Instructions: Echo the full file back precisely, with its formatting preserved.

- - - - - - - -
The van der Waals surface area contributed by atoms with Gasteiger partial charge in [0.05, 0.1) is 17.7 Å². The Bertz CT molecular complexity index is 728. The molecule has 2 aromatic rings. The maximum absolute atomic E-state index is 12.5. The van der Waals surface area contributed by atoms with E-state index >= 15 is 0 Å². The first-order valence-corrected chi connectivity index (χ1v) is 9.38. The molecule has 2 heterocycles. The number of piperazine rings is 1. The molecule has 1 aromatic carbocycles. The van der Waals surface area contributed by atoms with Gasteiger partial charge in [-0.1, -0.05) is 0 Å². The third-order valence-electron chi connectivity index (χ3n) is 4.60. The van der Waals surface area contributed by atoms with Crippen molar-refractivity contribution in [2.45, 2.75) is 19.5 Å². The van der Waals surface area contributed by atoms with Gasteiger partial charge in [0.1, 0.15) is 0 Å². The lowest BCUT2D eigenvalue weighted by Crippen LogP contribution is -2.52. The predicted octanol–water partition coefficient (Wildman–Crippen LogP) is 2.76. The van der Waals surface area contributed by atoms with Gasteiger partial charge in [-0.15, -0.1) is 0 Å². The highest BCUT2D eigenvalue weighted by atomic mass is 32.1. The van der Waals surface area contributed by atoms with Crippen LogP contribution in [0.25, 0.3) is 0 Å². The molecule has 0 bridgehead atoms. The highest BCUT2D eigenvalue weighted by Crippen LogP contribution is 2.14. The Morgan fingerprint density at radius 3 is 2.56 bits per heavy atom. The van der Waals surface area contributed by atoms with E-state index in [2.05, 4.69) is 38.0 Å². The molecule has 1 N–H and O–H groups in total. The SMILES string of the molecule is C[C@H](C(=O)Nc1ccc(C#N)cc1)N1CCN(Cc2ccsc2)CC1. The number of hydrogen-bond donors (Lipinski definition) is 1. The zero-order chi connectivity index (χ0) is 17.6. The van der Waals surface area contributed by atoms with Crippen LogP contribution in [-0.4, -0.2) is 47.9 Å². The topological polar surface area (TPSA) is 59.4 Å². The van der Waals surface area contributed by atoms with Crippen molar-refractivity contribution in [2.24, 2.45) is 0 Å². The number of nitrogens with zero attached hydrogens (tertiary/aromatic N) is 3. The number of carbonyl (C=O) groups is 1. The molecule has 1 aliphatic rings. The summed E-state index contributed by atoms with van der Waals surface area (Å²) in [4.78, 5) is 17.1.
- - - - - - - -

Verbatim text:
The van der Waals surface area contributed by atoms with Gasteiger partial charge in [0.05, 0.1) is 17.7 Å². The Bertz CT molecular complexity index is 728. The molecule has 2 aromatic rings. The maximum absolute atomic E-state index is 12.5. The van der Waals surface area contributed by atoms with E-state index >= 15 is 0 Å². The first-order valence-corrected chi connectivity index (χ1v) is 9.38. The molecule has 2 heterocycles. The number of piperazine rings is 1. The molecule has 1 aromatic carbocycles. The van der Waals surface area contributed by atoms with Gasteiger partial charge in [-0.1, -0.05) is 0 Å². The third-order valence-electron chi connectivity index (χ3n) is 4.60. The van der Waals surface area contributed by atoms with Crippen molar-refractivity contribution in [2.45, 2.75) is 19.5 Å². The van der Waals surface area contributed by atoms with Gasteiger partial charge in [0.1, 0.15) is 0 Å². The lowest BCUT2D eigenvalue weighted by Crippen LogP contribution is -2.52. The predicted octanol–water partition coefficient (Wildman–Crippen LogP) is 2.76. The van der Waals surface area contributed by atoms with Gasteiger partial charge in [-0.15, -0.1) is 0 Å². The highest BCUT2D eigenvalue weighted by atomic mass is 32.1. The van der Waals surface area contributed by atoms with Crippen LogP contribution in [0.25, 0.3) is 0 Å². The molecule has 0 bridgehead atoms. The highest BCUT2D eigenvalue weighted by Crippen LogP contribution is 2.14. The Morgan fingerprint density at radius 3 is 2.56 bits per heavy atom. The van der Waals surface area contributed by atoms with E-state index in [2.05, 4.69) is 38.0 Å². The molecule has 1 N–H and O–H groups in total. The SMILES string of the molecule is C[C@H](C(=O)Nc1ccc(C#N)cc1)N1CCN(Cc2ccsc2)CC1. The number of hydrogen-bond donors (Lipinski definition) is 1. The zero-order chi connectivity index (χ0) is 17.6. The van der Waals surface area contributed by atoms with Crippen LogP contribution in [-0.4, -0.2) is 47.9 Å². The topological polar surface area (TPSA) is 59.4 Å². The van der Waals surface area contributed by atoms with Crippen molar-refractivity contribution in [2.24, 2.45) is 0 Å². The number of nitrogens with zero attached hydrogens (tertiary/aromatic N) is 3. The number of carbonyl (C=O) groups is 1. The molecule has 1 aliphatic rings. The summed E-state index contributed by atoms with van der Waals surface area (Å²) in [4.78, 5) is 17.1.